Trump: It’s Hard to Impeach Somebody Who ‘Hasn’t Done Anything Wrong’

The words President Donald Trump and impeachment appear in the same sentence more frequently these days, but the president revealed he is not concerned in the least.

Trump, in an interview with Reuters White House correspondent Jeff Mason, said (among other things) that “It’s hard to impeach somebody who hasn’t done anything wrong and who’s created the greatest economy in the history of our country.”

On a related note, Trump also had some things to say about his former personal attorney Michael Cohen. Cohen recently pleaded guilty to lying to congressional investigators about when in 2016 discussion of the Trump Tower “Moscow Project” ended. Not long after that, Southern District of New York federal prosecutors filed Cohen’s sentencing memo. Cohen previously pleaded guilty in Manhattan to eight criminal charges related to tax evasion, bank fraud and campaign finance violations.

The campaign finance violations, allegedly the hush payments made to porn star Stormy Daniels and Playboy model Karen McDougal, came up again last Friday in the the SDNY filing. We already knew that when Cohen entered a guilty plea in the SDNY he admitted that Individual-1 “directed” him to commit campaign finance violations by arranging hush payments to porn star Stormy Daniels and Playboy model Karen McDougal. Cohen admitted in court that “Individual-1” had directed him to commit these crimes, but this was the first time documents said so in this much detail:

On approximately June 16, 2015, Individual-1, for whom Cohen worked at the time, began an ultimately successful campaign for President of the United States. Cohen had no formal title with the campaign, but had a campaign email address, and, at various times advised the campaign, including on matters of interest to the press. Cohen also made media appearances as a surrogate and supporter of Individual-1. During the campaign, Cohen played a central role in two similar schemes to purchase the rights to stories – each from women who claimed to have had an affair with Individual-1 – so as to suppress the stories and thereby prevent them from influencing the election. With respect to both payments, Cohen acted with the intent to influence the 2016 presidential election. Cohen coordinated his actions with one or more members of the campaign, including through meetings and phone calls, about the fact, nature, and timing of the payments.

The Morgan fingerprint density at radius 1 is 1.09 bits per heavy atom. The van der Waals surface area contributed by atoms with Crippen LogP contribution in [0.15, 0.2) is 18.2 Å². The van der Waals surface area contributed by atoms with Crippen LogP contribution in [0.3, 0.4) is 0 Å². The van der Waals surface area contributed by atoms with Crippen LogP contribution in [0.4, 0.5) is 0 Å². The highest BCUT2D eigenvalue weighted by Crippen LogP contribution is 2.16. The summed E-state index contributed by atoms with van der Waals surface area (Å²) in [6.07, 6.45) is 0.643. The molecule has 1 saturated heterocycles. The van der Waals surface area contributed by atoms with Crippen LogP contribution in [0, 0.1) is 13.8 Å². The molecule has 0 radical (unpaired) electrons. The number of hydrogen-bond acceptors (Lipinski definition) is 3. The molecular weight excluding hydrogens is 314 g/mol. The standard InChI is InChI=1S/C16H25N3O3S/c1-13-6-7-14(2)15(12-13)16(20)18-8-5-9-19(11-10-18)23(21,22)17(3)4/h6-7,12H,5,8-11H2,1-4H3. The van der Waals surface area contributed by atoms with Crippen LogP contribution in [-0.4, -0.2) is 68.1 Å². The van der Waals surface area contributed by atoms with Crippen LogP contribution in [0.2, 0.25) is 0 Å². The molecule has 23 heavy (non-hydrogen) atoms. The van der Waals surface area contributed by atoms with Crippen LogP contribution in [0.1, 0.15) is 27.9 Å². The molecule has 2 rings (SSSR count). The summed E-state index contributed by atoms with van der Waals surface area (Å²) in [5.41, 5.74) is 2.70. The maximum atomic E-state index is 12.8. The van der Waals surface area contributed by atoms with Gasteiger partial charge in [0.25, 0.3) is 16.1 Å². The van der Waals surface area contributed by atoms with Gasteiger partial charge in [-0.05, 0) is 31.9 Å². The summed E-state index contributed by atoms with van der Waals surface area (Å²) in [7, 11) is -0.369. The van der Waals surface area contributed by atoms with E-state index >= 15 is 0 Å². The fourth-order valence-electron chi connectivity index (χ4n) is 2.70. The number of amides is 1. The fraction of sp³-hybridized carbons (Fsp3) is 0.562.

Then came to key line: “In particular, and as Cohen himself has now admitted, with respect to both payments, he acted in coordination with and at the direction of Individual-1.”

The words “coordination with and at the direction of” sparked a debate about Trump’s criminal liability heading forward. This fueled the impeachment talk, but Trump himself asserted that he was cleared. He also said that what Democrats call a “campaign contribution” he calls a “simple private transaction.”

Trump repeated a version of the above to Reuters.

He claimed it was all Cohen’s fault and the payoffs were not campaign contributions.

“Number one, it wasn’t a campaign contribution. If it were, it’s only civil, and even if it’s only civil, there was no violation based on what we did. OK?” he said.

[Image via Nicholas Kamm/AFP and Getty Images]

Matt Naham is managing editor of Law&Crime. He formerly worked as news editor and weekend editor at Rare.

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